Pregnant women are offered combination antiretroviral therapy for maternal health and to reduce perinatal human immunodeficiency virus type 1 (HIV-1) transmission (8
). Reduced concentrations of protease inhibitors (PIs) in plasma have been described for nelfinavir, indinavir, saquinavir (SQV) (2
), and lopinavir/ritonavir (RTV). Low-dose RTV is used to increase the plasma levels of PIs; however, desired plasma levels are not always achieved from boosted-PI regimens. With the standard dose of lopinavir/RTV, Pediatric AIDS Clinical Trial Group (PACTG) 1026 demonstrated that exposure was lower during late pregnancy than postpartum and that it was lower than that of nonpregnant controls from previous studies (9
). Clinical efficacy did not change; however, prolonged inadequate levels might lead to viral escape and viral-resistance development. In contrast, we reported that a regimen of SQV boosted with a low dose of RTV achieved adequate plasma levels for each subject, with an overall drug exposure similar to that of nonpregnant adults (1
). The clinical safety and tolerability are presented in order for clinicians to consider this a good alternative regimen during pregnancy.
Results of the PK portion, study design, dosing, and sociodemographic characteristics have been reported previously (1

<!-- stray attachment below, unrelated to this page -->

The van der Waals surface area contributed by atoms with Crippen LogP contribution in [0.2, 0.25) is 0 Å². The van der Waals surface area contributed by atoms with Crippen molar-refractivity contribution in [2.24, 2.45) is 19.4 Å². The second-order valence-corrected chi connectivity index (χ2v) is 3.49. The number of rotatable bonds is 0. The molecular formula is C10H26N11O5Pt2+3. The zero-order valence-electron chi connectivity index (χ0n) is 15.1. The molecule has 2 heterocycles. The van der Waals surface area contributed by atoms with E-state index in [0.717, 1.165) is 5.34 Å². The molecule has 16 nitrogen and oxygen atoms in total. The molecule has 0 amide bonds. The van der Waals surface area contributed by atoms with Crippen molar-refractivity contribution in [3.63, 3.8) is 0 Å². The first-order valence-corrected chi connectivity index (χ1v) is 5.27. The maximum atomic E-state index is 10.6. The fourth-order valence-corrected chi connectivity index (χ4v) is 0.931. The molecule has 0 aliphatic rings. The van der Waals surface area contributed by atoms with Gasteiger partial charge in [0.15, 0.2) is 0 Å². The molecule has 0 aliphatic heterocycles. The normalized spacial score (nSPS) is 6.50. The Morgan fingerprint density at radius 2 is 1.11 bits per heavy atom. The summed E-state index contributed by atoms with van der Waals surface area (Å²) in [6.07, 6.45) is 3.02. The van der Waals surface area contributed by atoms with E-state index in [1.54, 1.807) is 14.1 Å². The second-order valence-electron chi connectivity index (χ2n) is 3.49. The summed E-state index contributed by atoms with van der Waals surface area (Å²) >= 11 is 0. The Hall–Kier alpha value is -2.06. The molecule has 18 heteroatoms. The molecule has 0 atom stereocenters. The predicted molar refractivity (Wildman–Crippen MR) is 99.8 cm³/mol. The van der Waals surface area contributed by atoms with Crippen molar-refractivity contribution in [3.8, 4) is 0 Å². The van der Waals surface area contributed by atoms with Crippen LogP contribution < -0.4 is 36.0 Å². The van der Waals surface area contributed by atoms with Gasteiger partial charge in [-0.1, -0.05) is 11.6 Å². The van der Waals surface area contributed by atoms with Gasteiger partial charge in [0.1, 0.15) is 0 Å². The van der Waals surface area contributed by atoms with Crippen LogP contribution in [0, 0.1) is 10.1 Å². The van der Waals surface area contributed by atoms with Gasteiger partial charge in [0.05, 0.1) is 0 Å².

). Adverse events were graded according to the National Institute of Allergy and Infectious Diseases Division of AIDS (NIAID/DAIDS) toxicity tables (3
). Signs and symptoms were graded as mild (grade 1), moderate (grade 2), severe (grade 3), or life-threatening (grade 4).
The protocol-targeted, maternal adverse events included any grade 3 or 4 event as well as grade 2 adverse events for glucose, aspartate transaminase (AST), alanine aminotransferase (ALT), uric acid, proteinuria, and neurocerebellar or neurosensory symptoms. All grade 3 and 4 adverse events were managed by discontinuation of all study drugs, with rechallenge for grade 3 subjects if toxicity resolved within 72 h. In addition, grade 2 adverse events were managed as if they were grade 3. Protocol-targeted, infant adverse events included all grade 3 and 4 events, with drug discontinuation except for anemia and neutropenia and with repeat testing performed within 72 h and discontinued if toxicity persisted. All adverse events were reviewed by the study team and classified as definitely related, possibly related, or not related to study medications. Three mothers entering the study with <400 copies/ml of viral RNA were already taking SQV and had evidenced a clinical response. Infants were born between March 2001 and October 2002. The proportion of women with undetectable plasma HIV-1 RNA (<400 copies/ml) increased from 23% (3/13) at baseline to 100% (13/13) at delivery (P = 0.002, McNemar's exact test) and 69% (9/13) and 77% (10/13), respectively, at 6 and 12 weeks postpartum. The median absolute CD4 count increased throughout the treatment period (not shown), and the median CD4 count increased by 287 cells/m3 (P = 0.001, Wilcoxon signed-rank test), representing a significant increase between study entry and delivery (P < 0.001) but not between delivery and 12 weeks postpartum.